Though in a technical sense he wasn’t yet “Big Jay” McNeely, recording this as he was in the process of being signed as a solo act to Savoy Records where he would undergo a slight name change (from Cecil), but Johnny Otis knew what he had here – name musician or not – and as a result he featured McNeely to the fullest extent. In fact a few months later when tomorrow’s flip-side Happy New Year Baby was removed in favor of another more timely themed song, Excelsior Records changed the label of THIS, the remaining side, to highlight the now-famous tenor sax star in an attempt to lure in even more listeners.

But whether you knew of his reputation before putting this on the record player or not, you’d surely be singing his praises once it got spinning.

Nothing here is taken at safe speeds or to carefully build up to a fevered pitch. Instead they start off in overdrive and somehow take it even further once they’re underway. McNeely’s first solo, which for most musicians would be deemed far too frantic, seems to be almost mild compared to the rest of the performance.

The entire production veers perilously close to the edge of sanity. If it weren’t so expertly done you’d be forgiven if you thought it was actually a farce designed to mock the type of manic displays that rock was increasingly giving itself over to. But no, this is the real deal played with the sole intent of driving the squares to madness and the intended audience to orgasm.

It amazingly achieves both.

Time To Wind Down
As has been stated before, rock music of this nature is a communal exercise and in a modern sterile environment (such as listening while seated in a quiet room, perhaps reading an informative, exceedingly well-written review of such a record) the sound blaring from the speakers probably will be TOO frenzied to fully appreciate.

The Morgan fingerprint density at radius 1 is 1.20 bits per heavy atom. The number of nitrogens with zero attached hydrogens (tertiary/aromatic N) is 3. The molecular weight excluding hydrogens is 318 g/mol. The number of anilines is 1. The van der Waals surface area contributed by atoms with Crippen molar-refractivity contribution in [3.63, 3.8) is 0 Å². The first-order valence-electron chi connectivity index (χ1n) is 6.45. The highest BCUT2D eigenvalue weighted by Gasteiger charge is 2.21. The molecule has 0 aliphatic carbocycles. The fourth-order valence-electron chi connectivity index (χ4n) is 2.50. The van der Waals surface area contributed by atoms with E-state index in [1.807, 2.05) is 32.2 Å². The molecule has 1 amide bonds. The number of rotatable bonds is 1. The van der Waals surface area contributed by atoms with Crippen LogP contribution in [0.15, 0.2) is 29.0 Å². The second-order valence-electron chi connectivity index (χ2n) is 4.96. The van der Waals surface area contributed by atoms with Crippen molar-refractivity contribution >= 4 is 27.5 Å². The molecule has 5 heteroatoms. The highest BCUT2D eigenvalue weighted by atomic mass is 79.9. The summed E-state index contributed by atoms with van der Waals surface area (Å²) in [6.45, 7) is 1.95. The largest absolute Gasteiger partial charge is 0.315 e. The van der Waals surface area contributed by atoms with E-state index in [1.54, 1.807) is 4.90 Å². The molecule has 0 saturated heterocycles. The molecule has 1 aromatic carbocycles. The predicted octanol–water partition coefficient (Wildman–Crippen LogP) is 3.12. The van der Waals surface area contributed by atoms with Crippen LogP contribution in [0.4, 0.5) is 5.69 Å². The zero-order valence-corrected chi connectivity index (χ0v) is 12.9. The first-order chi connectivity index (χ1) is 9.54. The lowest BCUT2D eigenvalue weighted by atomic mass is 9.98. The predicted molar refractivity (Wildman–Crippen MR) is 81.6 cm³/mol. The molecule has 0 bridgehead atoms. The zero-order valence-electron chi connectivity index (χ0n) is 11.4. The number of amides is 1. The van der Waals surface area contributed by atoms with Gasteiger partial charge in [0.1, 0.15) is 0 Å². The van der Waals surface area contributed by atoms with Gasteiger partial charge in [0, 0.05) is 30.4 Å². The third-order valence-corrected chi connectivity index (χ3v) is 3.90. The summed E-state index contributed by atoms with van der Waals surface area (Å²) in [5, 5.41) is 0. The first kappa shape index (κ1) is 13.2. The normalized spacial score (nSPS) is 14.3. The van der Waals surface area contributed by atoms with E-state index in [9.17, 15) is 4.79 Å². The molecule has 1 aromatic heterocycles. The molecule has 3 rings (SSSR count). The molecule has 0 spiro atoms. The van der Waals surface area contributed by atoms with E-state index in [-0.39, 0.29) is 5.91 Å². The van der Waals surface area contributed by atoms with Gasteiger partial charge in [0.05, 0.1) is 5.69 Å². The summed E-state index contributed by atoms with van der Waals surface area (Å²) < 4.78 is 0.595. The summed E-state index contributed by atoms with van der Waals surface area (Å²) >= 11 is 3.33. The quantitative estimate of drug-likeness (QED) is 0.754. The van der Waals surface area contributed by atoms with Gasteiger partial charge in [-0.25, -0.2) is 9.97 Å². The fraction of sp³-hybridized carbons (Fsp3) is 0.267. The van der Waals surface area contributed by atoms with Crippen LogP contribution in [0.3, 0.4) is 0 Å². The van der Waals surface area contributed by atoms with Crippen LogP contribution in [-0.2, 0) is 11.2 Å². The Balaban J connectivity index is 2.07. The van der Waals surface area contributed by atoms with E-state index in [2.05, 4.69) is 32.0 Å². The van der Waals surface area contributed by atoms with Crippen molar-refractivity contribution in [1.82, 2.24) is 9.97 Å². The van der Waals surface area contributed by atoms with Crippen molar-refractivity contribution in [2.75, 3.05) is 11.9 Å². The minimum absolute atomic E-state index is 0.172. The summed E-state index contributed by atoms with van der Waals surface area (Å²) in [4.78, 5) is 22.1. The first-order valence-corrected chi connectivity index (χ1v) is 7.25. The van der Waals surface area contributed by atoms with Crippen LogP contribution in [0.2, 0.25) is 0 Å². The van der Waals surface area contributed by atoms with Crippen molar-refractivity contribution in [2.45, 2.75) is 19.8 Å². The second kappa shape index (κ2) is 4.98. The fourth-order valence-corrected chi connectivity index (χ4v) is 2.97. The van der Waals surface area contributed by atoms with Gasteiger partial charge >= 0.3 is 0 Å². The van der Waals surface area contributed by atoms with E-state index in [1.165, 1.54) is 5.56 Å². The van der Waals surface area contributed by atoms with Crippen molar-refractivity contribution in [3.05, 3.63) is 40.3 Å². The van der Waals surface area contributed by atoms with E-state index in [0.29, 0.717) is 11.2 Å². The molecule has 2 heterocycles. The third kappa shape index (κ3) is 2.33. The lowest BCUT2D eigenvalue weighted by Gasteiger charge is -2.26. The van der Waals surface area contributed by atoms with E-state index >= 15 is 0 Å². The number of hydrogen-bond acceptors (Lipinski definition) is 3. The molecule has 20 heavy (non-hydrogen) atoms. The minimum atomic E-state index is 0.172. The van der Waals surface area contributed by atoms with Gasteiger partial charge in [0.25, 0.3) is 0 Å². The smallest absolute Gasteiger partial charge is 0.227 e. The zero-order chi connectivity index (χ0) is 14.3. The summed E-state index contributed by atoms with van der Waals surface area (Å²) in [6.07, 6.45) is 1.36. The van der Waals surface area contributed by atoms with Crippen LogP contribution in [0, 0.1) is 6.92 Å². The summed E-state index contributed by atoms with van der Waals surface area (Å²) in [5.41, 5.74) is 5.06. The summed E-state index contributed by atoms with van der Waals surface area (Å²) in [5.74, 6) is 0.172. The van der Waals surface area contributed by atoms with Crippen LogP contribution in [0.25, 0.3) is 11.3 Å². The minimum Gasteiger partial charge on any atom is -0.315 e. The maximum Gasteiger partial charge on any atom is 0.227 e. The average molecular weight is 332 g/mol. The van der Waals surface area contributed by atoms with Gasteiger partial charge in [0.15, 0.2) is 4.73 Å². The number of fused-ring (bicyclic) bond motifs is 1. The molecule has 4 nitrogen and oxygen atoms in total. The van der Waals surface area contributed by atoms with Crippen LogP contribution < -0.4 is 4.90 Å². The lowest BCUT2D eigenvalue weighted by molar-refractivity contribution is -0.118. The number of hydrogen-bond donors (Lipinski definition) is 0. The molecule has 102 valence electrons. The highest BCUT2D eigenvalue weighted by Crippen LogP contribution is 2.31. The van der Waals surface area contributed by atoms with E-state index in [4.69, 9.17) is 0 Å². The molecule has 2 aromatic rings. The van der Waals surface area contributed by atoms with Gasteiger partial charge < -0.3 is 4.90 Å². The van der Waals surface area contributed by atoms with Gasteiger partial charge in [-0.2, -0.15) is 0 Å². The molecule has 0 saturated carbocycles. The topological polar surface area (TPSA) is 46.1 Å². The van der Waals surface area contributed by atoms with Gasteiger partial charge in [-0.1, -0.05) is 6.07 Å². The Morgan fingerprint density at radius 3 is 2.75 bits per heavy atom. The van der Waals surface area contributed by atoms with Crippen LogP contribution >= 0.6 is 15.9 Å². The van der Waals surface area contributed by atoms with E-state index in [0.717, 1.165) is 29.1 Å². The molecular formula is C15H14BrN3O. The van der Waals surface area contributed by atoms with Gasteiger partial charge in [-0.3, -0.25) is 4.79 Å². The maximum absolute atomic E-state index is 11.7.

Barrelhouse Stomp is a record that demands a packed house of drunken degenerates just to match the excitement it creates. Anything short of that and it’s bound to be viewed as over-the-top and potentially dangerous to those with weak hearts. It’s taken at such a full-throttle intensity that it seems to be more caricature than a legitimate performance.

But instead of giving in to your drab modern environs and letting that dictate your response, put yourself instead in the Barrelhouse Club in December, 1948 on a Saturday night. There’s sawdust on the floors, hundreds of young good-looking men and women itching to be free (of their worries, of their burdens, of their senses!), all congregating in the one place that provides them an oasis from trouble in the outside world.

A place created for THEIR needs and to indulge in THEIR passions, which at this moment includes this type of music – untainted by the need to conform to society’s more proper standards. The one night of the week they can be themselves and cut loose without any concern as to whom they might offend or outrage in the process. Where they too can celebrate life in its most visceral state.